Konduko’s ability to capture attendee interest from Badge Readers, and to off-load this data in real-time makes it a primary tool for delivering this insight.
Another method for improving rebooking, is to be able to identify the Exhibitors that are underperforming and to offer support and advice before the end of the event.
Therefore, having live data analysis pushed to sales-people with specific objectives on day 2 and 3 of the event can help triage issues that may have caused dissatisfaction if not addressed during the event.
- Gather Industry insights and trends – understanding what attendees discovered at the event and which products were more popular than average can help you to spot industry trends.
Assess which product categories attendees declared an interest for in registration, then compare this to their show floor interactions. Consider which categories were most popular compared to their representation on the show floor, and which categories attendees expected to be interested in compared what they actually expressed interest in.
This can provide useful insights into what grabbed attendees’ attention that they hadn’t considered before the event, and emerging trends for both speaker content and product categories on the show floor. Also, which products attendees were looking for which perhaps weren’t well represented.
The key to this is in category planning. By assigning product categories to Exhibitors and sessions, and using the exact same categories for registration interest, you allow the datasets to combine into a piece of trend analysis.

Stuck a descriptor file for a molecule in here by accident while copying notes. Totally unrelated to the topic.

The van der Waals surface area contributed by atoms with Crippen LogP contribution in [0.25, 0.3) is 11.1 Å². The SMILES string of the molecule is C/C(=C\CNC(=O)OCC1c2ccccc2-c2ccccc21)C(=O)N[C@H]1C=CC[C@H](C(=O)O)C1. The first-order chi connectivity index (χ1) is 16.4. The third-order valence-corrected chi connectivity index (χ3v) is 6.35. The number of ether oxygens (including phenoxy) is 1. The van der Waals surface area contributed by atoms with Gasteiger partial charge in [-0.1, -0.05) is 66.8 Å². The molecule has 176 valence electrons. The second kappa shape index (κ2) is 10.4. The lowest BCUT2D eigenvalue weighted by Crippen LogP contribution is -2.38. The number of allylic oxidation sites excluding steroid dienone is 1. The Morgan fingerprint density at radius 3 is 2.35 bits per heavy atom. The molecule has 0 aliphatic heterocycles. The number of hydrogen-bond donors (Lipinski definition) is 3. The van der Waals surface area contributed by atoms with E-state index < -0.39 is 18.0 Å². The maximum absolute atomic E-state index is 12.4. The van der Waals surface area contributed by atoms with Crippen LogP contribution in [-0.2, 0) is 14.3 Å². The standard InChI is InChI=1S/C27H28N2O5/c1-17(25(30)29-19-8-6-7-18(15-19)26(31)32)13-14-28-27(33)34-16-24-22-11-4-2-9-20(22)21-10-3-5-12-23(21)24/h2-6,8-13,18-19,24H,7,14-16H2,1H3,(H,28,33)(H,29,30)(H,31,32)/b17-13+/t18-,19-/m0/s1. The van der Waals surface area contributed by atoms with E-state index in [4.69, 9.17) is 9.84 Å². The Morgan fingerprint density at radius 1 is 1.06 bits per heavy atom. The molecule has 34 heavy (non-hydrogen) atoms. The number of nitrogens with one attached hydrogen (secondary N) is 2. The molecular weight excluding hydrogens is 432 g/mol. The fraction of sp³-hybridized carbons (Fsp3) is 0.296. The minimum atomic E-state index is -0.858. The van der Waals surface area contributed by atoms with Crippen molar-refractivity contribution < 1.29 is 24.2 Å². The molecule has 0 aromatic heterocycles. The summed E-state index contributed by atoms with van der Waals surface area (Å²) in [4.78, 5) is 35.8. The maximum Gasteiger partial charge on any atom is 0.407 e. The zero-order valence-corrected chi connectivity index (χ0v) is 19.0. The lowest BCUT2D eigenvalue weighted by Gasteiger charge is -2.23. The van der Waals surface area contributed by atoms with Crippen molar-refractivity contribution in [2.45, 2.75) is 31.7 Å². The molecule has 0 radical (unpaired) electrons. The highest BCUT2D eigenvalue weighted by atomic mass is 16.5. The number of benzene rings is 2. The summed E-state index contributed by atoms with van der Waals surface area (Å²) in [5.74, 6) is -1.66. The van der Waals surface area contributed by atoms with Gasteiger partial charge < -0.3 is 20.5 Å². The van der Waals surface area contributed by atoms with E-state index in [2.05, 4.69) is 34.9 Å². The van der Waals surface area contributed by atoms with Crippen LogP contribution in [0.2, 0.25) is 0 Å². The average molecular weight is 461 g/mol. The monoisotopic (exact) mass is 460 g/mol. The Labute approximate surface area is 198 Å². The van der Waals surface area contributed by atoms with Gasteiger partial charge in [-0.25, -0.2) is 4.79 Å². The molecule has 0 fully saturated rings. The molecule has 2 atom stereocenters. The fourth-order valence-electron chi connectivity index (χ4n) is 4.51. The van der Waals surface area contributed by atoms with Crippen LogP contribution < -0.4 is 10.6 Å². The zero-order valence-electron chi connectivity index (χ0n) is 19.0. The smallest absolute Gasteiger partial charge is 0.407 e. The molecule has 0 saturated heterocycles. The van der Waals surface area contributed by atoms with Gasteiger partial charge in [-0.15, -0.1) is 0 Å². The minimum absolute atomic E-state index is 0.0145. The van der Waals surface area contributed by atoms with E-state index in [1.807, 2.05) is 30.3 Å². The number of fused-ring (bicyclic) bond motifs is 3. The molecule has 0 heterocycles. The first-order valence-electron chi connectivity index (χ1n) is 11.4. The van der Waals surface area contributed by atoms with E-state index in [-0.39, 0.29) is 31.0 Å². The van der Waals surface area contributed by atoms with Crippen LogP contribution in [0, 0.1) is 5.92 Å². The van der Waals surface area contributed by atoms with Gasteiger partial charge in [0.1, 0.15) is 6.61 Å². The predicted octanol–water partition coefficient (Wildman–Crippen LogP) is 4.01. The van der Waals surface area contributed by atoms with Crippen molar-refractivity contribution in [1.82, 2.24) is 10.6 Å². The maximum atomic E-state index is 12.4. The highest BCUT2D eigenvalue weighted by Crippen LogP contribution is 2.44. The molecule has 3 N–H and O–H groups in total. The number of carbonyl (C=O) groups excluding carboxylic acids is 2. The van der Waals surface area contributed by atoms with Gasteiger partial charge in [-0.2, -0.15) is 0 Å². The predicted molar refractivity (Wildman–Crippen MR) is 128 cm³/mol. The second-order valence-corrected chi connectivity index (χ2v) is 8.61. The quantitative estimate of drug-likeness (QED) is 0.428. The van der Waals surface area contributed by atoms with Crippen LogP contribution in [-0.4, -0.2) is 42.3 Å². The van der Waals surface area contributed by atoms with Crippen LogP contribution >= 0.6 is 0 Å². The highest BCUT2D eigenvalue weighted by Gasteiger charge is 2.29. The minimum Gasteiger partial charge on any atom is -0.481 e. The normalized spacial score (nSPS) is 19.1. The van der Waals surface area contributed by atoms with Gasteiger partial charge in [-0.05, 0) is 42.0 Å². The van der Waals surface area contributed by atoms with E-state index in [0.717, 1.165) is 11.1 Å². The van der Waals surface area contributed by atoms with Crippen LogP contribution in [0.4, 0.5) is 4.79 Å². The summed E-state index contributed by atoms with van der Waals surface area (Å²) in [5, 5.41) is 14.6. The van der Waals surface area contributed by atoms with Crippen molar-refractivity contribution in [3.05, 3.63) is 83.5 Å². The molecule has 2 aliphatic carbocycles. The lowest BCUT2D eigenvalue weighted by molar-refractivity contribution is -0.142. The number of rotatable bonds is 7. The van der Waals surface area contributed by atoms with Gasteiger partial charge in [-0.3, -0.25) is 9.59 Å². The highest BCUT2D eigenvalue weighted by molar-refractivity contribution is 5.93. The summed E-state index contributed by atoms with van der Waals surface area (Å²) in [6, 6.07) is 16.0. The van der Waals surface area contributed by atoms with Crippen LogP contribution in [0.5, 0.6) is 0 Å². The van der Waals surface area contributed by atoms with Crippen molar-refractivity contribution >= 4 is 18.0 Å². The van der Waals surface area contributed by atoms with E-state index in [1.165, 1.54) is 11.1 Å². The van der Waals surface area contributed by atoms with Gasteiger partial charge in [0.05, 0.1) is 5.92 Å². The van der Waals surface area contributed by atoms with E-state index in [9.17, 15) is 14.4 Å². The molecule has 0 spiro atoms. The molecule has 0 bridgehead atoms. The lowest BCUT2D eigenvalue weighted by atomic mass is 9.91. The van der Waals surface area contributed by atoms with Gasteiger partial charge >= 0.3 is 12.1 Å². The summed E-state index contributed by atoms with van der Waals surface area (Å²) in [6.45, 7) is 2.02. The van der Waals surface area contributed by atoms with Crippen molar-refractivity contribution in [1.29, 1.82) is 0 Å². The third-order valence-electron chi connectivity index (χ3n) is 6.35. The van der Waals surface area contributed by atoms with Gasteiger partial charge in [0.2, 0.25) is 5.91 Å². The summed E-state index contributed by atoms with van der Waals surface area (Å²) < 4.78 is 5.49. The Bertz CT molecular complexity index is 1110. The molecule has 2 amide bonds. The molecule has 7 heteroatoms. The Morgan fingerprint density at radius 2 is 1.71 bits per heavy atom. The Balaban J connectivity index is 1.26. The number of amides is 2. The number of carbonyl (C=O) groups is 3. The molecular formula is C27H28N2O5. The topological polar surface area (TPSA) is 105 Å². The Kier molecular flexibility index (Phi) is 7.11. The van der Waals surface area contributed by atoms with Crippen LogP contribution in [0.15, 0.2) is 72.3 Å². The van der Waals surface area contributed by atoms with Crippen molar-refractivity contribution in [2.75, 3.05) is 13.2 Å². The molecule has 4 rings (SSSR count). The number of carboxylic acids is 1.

And be mindful that without this up-front planning and matching, your investment in implementing and collecting data from the different sources may go to waste. Especially if attendee interest categories differ from Exhibitor product categories.
Show floor behavioural data can be highly valuable to providing insights that can help you identify sales targets and shape your show to draw the most attendees that will engage with your Exhibitors.
Konduko provides this data by allowing attendees to collect digital information from the show floor. We find this provides a much larger sample of data (65%-95% of attendees) than other methods. Lead retrieval data, meeting scheduling and methods of show-floor tracking can also provide you with samples of data that can inform the analysis discussed here.
We recommend that you take a systematic approach to identifying the questions you want to answer with the data and consider what data you have to answer it. What data collection activities can you deploy to get you bigger samples of data which will increase the quality of your results.
About the Author:
Ade’s background is in delivering digital capabilities across B2B and B2C, working globally with delivery teams and customers. Ade came to the Events Industry from the Telecoms and Utilities sector, where he managed digital platforms and online media to deliver sales growth and online service.
His work in the Events Industry has focused on innovation; understanding customer needs and delivering new product capabilities and new sources of customer value. During the pandemic he supported RX in pivoting to digital events and has commercialised new sources of digital across multiple global markets.
To Konduko, he brings a deep understanding of how exhibitors and visitors connect with each other physically and digitally. He has long been an advocate for how digital touchpoints can deliver the kind of data insights and personalised experiences that customers have come to expect from retail, travel and logistics.
His mission is to help clients realise the potential of data capture within a face-to-face environment by helping them develop commercial and communication strategies that optimise the experience for the specific audience and format for an individual industry or event.